Fortunately, Carscadden beat the virus, but his recovery from COVID-19 has been long and difficult. He still gets winded very easily and is concerned about possible permanent scarring in his lungs. He’s returned to work, but remains on light duty as he is not yet well enough to resume his full job.
As the safety lead for his department, Carscadden is passionate about keeping his co-workers safe and healthy, and his ordeal with COVID has prompted him to become even more proactive about COVID protection and prevention at work. So when his Fremont yard was given the opportunity to get the COVID vaccine, he took it upon himself to text his co-workers personally and urge them to get the shot – and he signed up to get it himself as well (after consulting and getting approval from his doctor).
Most experts believe that people like Carscadden who have had COVID already could theoretically retain immunity for several months – but even though he may already have some immunity, Carscadden decided to take the vaccine anyway, both for himself as well as for the people around him. He is looking forward to the day when his girlfriend and the rest of his family are fully vaccinated.
“I haven’t seen my grandson but maybe twice in a year, because of all this,” he said. “That hurts. I want to spend time with my grandson.”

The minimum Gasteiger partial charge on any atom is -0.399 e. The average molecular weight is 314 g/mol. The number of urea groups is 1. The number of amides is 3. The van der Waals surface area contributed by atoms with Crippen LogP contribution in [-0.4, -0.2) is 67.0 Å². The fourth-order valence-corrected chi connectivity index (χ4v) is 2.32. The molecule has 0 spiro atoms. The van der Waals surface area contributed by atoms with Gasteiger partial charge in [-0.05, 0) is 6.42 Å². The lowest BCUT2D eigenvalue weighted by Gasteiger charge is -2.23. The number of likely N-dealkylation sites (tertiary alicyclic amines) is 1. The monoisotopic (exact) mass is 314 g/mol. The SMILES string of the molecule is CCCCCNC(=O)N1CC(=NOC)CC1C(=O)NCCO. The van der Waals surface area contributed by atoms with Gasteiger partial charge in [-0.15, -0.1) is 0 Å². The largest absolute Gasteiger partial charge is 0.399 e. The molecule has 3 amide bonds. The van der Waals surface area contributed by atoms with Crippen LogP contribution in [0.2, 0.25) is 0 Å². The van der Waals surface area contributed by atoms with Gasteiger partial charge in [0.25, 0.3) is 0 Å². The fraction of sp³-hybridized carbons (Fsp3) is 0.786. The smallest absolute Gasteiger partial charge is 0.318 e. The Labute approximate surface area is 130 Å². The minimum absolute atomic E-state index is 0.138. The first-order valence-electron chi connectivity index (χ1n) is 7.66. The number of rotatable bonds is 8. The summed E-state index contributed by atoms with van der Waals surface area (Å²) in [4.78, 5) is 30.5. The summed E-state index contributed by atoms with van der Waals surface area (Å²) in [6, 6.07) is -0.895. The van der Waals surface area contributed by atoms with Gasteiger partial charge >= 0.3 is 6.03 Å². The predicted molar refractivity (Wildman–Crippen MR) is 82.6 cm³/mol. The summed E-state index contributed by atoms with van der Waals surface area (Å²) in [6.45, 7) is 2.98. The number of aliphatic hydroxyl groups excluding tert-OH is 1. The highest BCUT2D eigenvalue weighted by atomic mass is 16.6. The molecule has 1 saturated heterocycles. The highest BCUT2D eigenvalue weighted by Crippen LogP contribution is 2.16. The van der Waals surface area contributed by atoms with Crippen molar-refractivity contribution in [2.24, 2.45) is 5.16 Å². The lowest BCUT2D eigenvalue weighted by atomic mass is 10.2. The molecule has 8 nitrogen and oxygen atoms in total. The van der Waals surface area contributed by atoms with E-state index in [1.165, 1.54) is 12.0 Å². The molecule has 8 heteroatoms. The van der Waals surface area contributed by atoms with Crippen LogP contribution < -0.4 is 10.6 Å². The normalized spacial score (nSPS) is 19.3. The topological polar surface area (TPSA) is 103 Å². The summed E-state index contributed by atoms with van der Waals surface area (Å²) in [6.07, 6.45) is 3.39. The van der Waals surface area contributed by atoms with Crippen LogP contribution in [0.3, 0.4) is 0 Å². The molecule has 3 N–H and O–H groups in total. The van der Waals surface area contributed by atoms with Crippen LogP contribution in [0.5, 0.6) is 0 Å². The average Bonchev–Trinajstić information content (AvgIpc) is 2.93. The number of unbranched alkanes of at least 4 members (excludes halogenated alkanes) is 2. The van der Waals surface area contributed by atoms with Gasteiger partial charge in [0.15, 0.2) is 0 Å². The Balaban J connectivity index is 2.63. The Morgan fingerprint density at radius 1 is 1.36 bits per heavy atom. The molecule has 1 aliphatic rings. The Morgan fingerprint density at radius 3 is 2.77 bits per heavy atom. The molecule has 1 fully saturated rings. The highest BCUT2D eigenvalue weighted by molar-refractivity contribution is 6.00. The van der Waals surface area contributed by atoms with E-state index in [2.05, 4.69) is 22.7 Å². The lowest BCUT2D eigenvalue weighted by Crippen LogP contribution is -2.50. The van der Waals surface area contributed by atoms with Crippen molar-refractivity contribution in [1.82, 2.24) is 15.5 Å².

When 14-year IBEW 1245 member Brian Bluford got a chance to take the COVID-19 vaccine, he immediately thought of his wife, who works at Kaiser, where she runs the cafeteria.
“She got her vaccine about a month-and-a-half ago, and after having some discussions with her about it, seeing her go through it, and understanding that it’s for a good cause, I decided to do it,” said Bluford, who works as a PG&E gas service mechanic in Livermore. “I just want to try my best to help out with the [pandemic] solution.”
Bluford’s yard was presented with the opportunity to take part in a vaccination event for first responders and frontline personnel in Alameda county, and he quickly put his name on the list, along with several other co-workers. He got a follow-up registration email and reserved his vaccination time. When he and a colleague arrived at the vaccination site in Dublin on Tuesday, March 2, they weren’t sure what to expect, but Bluford was highly impressed at the level of coordination and professionalism he witnessed.
“They did an amazing job, whoever was orchestrating the event over there. Very smooth sailing,” he recalled. “They said to have your OQ scan card available on your phone ready to go, and to bring a valid driver’s license. We were asked to sit down at a table. They verified our name, gave us our shot, and mine was in my left arm, not painful at all. And then we were sent into a staging area to wait a duration of 15 minutes. They had snacks there, they put on a movie, chairs were socially distanced, and it was a very pleasing experience.”
Bluford also appreciated the quality of communication he received both before and after his vaccination, including the reminder messages, as well as follow-ups asking about any side effects. Bluford didn’t experience any physical side effects after his first shot, but he did feel something else: optimism for the future.